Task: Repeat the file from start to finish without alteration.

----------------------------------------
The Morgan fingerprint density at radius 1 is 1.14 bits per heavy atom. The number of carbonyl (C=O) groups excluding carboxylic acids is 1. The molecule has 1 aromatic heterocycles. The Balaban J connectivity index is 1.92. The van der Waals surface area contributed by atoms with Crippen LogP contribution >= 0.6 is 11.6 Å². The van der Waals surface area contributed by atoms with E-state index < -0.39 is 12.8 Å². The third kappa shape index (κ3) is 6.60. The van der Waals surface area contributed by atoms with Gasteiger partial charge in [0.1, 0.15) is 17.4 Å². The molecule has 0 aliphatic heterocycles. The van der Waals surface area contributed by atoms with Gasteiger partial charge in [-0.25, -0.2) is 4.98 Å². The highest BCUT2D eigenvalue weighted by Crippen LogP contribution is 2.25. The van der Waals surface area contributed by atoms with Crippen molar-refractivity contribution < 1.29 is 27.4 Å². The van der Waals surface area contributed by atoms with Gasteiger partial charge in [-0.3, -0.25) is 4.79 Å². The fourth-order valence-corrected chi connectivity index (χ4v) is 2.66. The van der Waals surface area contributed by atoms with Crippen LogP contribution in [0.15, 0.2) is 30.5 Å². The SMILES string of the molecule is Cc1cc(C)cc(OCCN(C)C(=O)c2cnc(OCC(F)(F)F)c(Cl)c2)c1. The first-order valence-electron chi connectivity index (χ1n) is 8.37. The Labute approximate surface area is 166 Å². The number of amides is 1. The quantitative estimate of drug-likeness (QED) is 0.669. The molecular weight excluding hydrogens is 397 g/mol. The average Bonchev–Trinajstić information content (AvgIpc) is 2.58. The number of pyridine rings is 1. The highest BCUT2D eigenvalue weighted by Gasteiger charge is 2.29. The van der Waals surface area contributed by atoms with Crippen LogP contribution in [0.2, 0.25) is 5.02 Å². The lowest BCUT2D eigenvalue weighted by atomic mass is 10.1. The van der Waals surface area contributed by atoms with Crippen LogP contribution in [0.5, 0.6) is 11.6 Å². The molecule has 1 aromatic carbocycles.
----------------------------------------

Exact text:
The Morgan fingerprint density at radius 1 is 1.14 bits per heavy atom. The number of carbonyl (C=O) groups excluding carboxylic acids is 1. The molecule has 1 aromatic heterocycles. The Balaban J connectivity index is 1.92. The van der Waals surface area contributed by atoms with Crippen LogP contribution >= 0.6 is 11.6 Å². The van der Waals surface area contributed by atoms with E-state index < -0.39 is 12.8 Å². The third kappa shape index (κ3) is 6.60. The van der Waals surface area contributed by atoms with Gasteiger partial charge in [0.1, 0.15) is 17.4 Å². The molecule has 0 aliphatic heterocycles. The van der Waals surface area contributed by atoms with Gasteiger partial charge in [-0.25, -0.2) is 4.98 Å². The highest BCUT2D eigenvalue weighted by Crippen LogP contribution is 2.25. The van der Waals surface area contributed by atoms with Crippen molar-refractivity contribution < 1.29 is 27.4 Å². The van der Waals surface area contributed by atoms with Gasteiger partial charge in [-0.3, -0.25) is 4.79 Å². The fourth-order valence-corrected chi connectivity index (χ4v) is 2.66. The van der Waals surface area contributed by atoms with Crippen LogP contribution in [0.15, 0.2) is 30.5 Å². The SMILES string of the molecule is Cc1cc(C)cc(OCCN(C)C(=O)c2cnc(OCC(F)(F)F)c(Cl)c2)c1. The first-order valence-electron chi connectivity index (χ1n) is 8.37. The Labute approximate surface area is 166 Å². The number of amides is 1. The quantitative estimate of drug-likeness (QED) is 0.669. The molecular weight excluding hydrogens is 397 g/mol. The average Bonchev–Trinajstić information content (AvgIpc) is 2.58. The number of pyridine rings is 1. The highest BCUT2D eigenvalue weighted by Gasteiger charge is 2.29. The van der Waals surface area contributed by atoms with Crippen LogP contribution in [0.2, 0.25) is 5.02 Å². The lowest BCUT2D eigenvalue weighted by atomic mass is 10.1. The van der Waals surface area contributed by atoms with Crippen LogP contribution in [0.5, 0.6) is 11.6 Å². The molecule has 1 aromatic carbocycles.